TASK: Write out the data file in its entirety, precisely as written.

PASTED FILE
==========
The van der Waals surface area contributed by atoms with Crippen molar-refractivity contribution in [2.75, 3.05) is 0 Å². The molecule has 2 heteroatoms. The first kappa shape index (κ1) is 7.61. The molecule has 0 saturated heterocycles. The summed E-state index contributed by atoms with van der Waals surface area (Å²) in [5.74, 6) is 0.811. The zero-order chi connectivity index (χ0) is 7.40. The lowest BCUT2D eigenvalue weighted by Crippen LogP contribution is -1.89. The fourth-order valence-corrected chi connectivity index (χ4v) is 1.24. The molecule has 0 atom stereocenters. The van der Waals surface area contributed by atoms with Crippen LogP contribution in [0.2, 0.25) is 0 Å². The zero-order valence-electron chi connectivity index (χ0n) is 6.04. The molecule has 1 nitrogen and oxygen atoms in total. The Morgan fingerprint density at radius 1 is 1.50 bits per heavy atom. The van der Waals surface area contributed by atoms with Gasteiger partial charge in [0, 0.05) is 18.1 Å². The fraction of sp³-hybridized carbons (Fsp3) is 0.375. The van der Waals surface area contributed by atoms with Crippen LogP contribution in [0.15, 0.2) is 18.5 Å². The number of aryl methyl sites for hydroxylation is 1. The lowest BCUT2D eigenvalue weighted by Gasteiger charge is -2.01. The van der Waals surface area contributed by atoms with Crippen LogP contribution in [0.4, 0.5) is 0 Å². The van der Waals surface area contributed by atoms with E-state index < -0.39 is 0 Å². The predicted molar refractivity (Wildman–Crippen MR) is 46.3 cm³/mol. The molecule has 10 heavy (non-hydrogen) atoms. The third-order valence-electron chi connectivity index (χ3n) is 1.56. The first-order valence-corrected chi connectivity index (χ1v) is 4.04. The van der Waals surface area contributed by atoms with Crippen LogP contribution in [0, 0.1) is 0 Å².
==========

The van der Waals surface area contributed by atoms with Crippen molar-refractivity contribution in [2.75, 3.05) is 0 Å². The molecule has 2 heteroatoms. The first kappa shape index (κ1) is 7.61. The molecule has 0 saturated heterocycles. The summed E-state index contributed by atoms with van der Waals surface area (Å²) in [5.74, 6) is 0.811. The zero-order chi connectivity index (χ0) is 7.40. The lowest BCUT2D eigenvalue weighted by Crippen LogP contribution is -1.89. The fourth-order valence-corrected chi connectivity index (χ4v) is 1.24. The molecule has 0 atom stereocenters. The van der Waals surface area contributed by atoms with Crippen LogP contribution in [0.2, 0.25) is 0 Å². The zero-order valence-electron chi connectivity index (χ0n) is 6.04. The molecule has 1 nitrogen and oxygen atoms in total. The Morgan fingerprint density at radius 1 is 1.50 bits per heavy atom. The van der Waals surface area contributed by atoms with Gasteiger partial charge in [0, 0.05) is 18.1 Å². The fraction of sp³-hybridized carbons (Fsp3) is 0.375. The van der Waals surface area contributed by atoms with Crippen LogP contribution in [0.15, 0.2) is 18.5 Å². The number of aryl methyl sites for hydroxylation is 1. The lowest BCUT2D eigenvalue weighted by Gasteiger charge is -2.01. The van der Waals surface area contributed by atoms with Crippen LogP contribution in [0.4, 0.5) is 0 Å². The van der Waals surface area contributed by atoms with E-state index < -0.39 is 0 Å². The predicted molar refractivity (Wildman–Crippen MR) is 46.3 cm³/mol. The molecule has 10 heavy (non-hydrogen) atoms. The third-order valence-electron chi connectivity index (χ3n) is 1.56. The first-order valence-corrected chi connectivity index (χ1v) is 4.04. The van der Waals surface area contributed by atoms with Crippen LogP contribution in [0, 0.1) is 0 Å².